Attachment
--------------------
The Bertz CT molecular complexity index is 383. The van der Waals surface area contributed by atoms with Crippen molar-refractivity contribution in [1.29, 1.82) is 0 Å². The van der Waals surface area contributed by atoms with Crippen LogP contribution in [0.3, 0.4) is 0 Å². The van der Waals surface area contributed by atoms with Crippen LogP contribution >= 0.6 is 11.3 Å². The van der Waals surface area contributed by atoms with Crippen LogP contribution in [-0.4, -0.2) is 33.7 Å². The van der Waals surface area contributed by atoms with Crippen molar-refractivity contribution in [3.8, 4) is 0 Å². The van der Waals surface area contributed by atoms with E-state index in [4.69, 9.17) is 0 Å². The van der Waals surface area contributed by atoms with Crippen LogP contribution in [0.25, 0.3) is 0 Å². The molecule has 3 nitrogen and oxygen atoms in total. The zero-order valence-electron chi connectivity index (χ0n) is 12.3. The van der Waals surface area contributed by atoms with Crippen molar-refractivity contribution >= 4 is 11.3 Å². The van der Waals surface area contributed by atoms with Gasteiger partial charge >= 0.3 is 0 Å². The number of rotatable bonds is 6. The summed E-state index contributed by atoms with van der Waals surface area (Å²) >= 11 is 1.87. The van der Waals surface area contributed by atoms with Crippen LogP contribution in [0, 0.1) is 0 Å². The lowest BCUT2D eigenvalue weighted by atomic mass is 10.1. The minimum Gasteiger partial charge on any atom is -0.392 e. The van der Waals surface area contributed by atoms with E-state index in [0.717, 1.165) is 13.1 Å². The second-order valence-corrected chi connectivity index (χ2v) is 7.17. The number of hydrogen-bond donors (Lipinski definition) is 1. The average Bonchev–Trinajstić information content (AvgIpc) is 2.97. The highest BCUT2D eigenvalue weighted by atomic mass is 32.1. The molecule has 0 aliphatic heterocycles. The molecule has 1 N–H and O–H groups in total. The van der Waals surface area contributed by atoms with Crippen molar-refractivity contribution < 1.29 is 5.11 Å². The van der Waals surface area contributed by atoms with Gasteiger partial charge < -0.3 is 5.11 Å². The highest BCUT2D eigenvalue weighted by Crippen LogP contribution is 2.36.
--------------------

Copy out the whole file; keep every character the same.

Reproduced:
The Bertz CT molecular complexity index is 383. The van der Waals surface area contributed by atoms with Crippen molar-refractivity contribution in [1.29, 1.82) is 0 Å². The van der Waals surface area contributed by atoms with Crippen LogP contribution in [0.3, 0.4) is 0 Å². The van der Waals surface area contributed by atoms with Crippen LogP contribution >= 0.6 is 11.3 Å². The van der Waals surface area contributed by atoms with Crippen LogP contribution in [-0.4, -0.2) is 33.7 Å². The van der Waals surface area contributed by atoms with Crippen molar-refractivity contribution in [3.8, 4) is 0 Å². The van der Waals surface area contributed by atoms with E-state index in [4.69, 9.17) is 0 Å². The van der Waals surface area contributed by atoms with Crippen LogP contribution in [0.25, 0.3) is 0 Å². The molecule has 3 nitrogen and oxygen atoms in total. The zero-order valence-electron chi connectivity index (χ0n) is 12.3. The van der Waals surface area contributed by atoms with Crippen molar-refractivity contribution >= 4 is 11.3 Å². The van der Waals surface area contributed by atoms with Gasteiger partial charge >= 0.3 is 0 Å². The number of rotatable bonds is 6. The summed E-state index contributed by atoms with van der Waals surface area (Å²) >= 11 is 1.87. The van der Waals surface area contributed by atoms with Crippen LogP contribution in [0, 0.1) is 0 Å². The lowest BCUT2D eigenvalue weighted by atomic mass is 10.1. The minimum Gasteiger partial charge on any atom is -0.392 e. The van der Waals surface area contributed by atoms with E-state index in [0.717, 1.165) is 13.1 Å². The second-order valence-corrected chi connectivity index (χ2v) is 7.17. The number of hydrogen-bond donors (Lipinski definition) is 1. The average Bonchev–Trinajstić information content (AvgIpc) is 2.97. The highest BCUT2D eigenvalue weighted by atomic mass is 32.1. The molecule has 0 aliphatic heterocycles. The molecule has 1 N–H and O–H groups in total. The van der Waals surface area contributed by atoms with Crippen molar-refractivity contribution < 1.29 is 5.11 Å². The van der Waals surface area contributed by atoms with Gasteiger partial charge < -0.3 is 5.11 Å². The highest BCUT2D eigenvalue weighted by Crippen LogP contribution is 2.36.